Julius Caesar protected his confidential information by encrypting it using a cipher. Caesar's cipher shifts each letter by a number of letters. If the shift takes you past the end of the alphabet, just rotate back to the front of the alphabet. In the case of a rotation by 3, w, x, y and z would map to z, a, b and c.Original alphabet: abcdefghijklmnopqrstuvwxyz Alphabet rotated +3: defghijklmnopqrstuvwxyzabc
For example, the given cleartext and the alphabet is rotated by . The encrypted string is .
Note: The cipher only encrypts letters; symbols, such as
-, remain unencrypted.
Complete the caesarCipher function in the editor below. It should return the encrypted string.
caesarCipher has the following parameter(s):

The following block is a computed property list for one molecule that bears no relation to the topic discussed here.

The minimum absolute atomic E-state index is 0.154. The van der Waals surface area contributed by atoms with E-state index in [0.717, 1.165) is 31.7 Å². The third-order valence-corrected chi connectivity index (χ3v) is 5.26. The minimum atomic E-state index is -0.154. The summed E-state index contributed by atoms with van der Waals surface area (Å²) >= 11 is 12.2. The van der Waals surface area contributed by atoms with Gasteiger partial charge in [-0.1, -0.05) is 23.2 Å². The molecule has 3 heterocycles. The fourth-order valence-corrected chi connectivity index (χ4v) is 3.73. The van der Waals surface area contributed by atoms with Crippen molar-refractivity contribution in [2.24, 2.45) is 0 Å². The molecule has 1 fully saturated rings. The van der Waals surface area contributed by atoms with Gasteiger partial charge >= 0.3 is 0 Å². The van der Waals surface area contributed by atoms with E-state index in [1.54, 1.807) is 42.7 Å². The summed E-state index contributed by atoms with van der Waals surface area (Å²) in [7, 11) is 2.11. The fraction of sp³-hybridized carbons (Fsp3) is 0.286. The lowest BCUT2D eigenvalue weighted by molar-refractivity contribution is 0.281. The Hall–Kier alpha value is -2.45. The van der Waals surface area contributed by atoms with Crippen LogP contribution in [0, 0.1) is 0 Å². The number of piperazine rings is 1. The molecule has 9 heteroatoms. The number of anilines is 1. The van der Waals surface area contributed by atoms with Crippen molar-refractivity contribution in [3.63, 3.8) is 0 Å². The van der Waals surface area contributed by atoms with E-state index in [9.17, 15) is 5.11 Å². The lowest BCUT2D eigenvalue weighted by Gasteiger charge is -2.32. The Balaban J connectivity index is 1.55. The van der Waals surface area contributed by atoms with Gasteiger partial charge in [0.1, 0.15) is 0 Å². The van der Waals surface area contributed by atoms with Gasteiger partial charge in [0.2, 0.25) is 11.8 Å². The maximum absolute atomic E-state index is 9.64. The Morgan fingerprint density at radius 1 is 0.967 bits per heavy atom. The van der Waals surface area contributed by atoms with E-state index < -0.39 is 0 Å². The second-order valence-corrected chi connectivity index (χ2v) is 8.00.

- s: a string in cleartext
- k: an integer, the alphabet rotation factor
The first line contains the integer, , the length of the unencrypted string.
The second line contains the unencrypted string, .
The third line contains , the number of letters to rotate the alphabet by.
is a valid ASCII string without any spaces.
For each test case, print the encoded string.
11 middle-Outz 2
Original alphabet: abcdefghijklmnopqrstuvwxyz Alphabet rotated +2: cdefghijklmnopqrstuvwxyzab m -> o i -> k d -> f d -> f l -> n e -> g - - O -> Q u -> w t -> v z -> b
Solution in Python
def caesarCipher(s, k): e = "" for i in s: if i.islower(): e+= chr((ord(i)-97+k)%26+97) elif i.isupper(): e+= chr((ord(i)-65+k)%26+65) else: e+= i return e input() s,k = input(), int(input()) print(caesarCipher(s, k))